Trouble Getting Auto Insurance
Last updated in April 2016
Some individuals—usually the young and those with records of accidents or violations—find it difficult to locate a company to insure them.
If you are one of these “high-risk” individuals, the only solution is to shop. Try several of the major groups and ask to be considered for their “preferred,” “standard,” or “non-standard” plans. Then try the special publicly created “assigned risk” plan in each state: the Pennsylvania Assigned Risk Plan (PA ARP), the Delaware Automobile Insurance Plan (DAIP), and the New Jersey Personal Automobile Insurance Plan (PAIP). These plans are open to licensed drivers who can’t get coverage through the regular market. An agent or broker contacts the plan on the driver’s behalf, and drivers are then assigned to regular insurance companies. Each company is assigned a pro rata share of policyholders according to its share of business in the state, and the policyholder pays the same premium at whatever company he or she is assigned to.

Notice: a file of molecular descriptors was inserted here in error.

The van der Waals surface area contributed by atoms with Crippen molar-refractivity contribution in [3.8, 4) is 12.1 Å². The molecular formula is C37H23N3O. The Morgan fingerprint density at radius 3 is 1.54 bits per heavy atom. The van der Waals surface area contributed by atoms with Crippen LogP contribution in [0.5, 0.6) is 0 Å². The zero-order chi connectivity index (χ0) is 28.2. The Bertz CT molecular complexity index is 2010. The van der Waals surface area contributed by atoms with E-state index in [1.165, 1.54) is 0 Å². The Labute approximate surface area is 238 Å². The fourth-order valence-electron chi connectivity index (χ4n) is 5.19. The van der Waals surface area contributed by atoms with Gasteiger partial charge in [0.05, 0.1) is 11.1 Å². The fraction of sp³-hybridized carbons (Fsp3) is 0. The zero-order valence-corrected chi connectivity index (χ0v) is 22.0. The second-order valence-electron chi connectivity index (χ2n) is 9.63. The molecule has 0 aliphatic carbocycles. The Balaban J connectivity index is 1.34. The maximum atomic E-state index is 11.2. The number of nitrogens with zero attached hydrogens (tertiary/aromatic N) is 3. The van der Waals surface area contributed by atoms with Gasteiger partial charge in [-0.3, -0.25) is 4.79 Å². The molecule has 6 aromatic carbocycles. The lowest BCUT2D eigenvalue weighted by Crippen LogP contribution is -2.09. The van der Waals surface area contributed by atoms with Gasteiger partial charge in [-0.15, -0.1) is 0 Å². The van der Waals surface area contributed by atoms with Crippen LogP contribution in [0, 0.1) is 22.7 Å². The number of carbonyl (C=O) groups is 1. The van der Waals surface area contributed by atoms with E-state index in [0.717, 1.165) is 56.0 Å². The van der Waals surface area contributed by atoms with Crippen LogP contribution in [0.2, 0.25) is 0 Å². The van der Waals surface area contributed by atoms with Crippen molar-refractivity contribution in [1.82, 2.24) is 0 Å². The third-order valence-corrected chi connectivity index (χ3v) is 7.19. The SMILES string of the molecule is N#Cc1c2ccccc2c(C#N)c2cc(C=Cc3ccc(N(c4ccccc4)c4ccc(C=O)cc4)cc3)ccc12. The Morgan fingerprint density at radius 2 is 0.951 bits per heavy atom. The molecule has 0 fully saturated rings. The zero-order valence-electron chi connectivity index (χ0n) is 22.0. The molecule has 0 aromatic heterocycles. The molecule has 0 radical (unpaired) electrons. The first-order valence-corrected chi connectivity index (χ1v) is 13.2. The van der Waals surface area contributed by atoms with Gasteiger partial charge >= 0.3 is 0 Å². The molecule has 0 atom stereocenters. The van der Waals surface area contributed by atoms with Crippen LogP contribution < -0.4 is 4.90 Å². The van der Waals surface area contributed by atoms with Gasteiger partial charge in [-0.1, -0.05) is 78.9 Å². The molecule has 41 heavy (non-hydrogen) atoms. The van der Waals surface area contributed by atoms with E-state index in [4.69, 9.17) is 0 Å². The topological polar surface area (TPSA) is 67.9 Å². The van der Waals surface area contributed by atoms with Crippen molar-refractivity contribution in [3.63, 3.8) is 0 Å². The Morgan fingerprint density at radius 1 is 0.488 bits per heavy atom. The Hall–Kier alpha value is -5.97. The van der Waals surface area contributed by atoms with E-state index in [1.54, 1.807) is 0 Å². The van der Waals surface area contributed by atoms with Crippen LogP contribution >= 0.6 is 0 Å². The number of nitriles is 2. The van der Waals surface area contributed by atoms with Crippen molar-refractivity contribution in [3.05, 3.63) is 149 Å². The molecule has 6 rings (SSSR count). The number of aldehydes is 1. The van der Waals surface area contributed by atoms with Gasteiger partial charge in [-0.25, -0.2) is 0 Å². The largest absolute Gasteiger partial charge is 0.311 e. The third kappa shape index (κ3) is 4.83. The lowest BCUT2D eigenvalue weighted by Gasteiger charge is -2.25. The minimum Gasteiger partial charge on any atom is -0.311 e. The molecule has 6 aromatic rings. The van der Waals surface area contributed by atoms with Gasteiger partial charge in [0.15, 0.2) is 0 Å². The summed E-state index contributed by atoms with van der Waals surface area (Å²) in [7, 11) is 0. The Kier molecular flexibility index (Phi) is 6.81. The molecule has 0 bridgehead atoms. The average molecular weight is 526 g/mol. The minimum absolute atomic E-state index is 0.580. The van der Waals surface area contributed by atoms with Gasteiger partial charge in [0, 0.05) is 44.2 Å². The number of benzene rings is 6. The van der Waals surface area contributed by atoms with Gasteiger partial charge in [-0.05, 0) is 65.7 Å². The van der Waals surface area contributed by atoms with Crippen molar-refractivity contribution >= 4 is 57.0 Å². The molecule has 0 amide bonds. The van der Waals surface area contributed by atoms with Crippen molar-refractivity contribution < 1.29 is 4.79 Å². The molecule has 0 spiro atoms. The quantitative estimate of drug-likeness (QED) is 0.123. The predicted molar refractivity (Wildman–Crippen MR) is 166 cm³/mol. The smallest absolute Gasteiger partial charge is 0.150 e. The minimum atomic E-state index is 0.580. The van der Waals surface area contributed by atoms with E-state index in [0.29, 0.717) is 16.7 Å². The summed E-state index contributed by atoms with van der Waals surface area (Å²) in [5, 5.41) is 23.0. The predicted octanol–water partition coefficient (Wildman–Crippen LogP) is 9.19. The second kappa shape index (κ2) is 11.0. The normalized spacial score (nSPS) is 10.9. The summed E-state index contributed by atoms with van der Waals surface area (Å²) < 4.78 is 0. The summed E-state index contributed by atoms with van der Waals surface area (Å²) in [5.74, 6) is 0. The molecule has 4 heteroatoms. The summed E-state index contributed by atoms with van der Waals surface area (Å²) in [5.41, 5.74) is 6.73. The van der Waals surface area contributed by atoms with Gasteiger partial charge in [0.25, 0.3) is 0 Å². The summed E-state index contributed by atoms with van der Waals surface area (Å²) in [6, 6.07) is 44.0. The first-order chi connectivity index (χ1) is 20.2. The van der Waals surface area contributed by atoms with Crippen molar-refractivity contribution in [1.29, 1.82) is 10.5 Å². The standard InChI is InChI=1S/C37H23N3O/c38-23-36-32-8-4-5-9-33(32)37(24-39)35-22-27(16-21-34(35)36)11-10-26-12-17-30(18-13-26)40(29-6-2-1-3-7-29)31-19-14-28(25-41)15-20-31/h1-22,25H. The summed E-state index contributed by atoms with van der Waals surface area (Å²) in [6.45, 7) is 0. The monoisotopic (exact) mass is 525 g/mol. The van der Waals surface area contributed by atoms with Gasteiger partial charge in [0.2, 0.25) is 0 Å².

Don’t assume that once you have been turned down by a preferred company you must turn to a high-risk company or the assigned risk plan. Companies’ standards for accepting new policyholders vary widely and change constantly as their rates and volume of business change. To enhance your chances, remind agents that you or members of your family have other business with their company—for instance, a homeowners policy or automobile policies for other drivers. On the other hand, don’t stop shopping even after you are accepted by a preferred company. High-risk companies or the assigned risk plan sometimes offer better rates. If you must join the assigned risk plan at a very high price, look for other coverage after a year.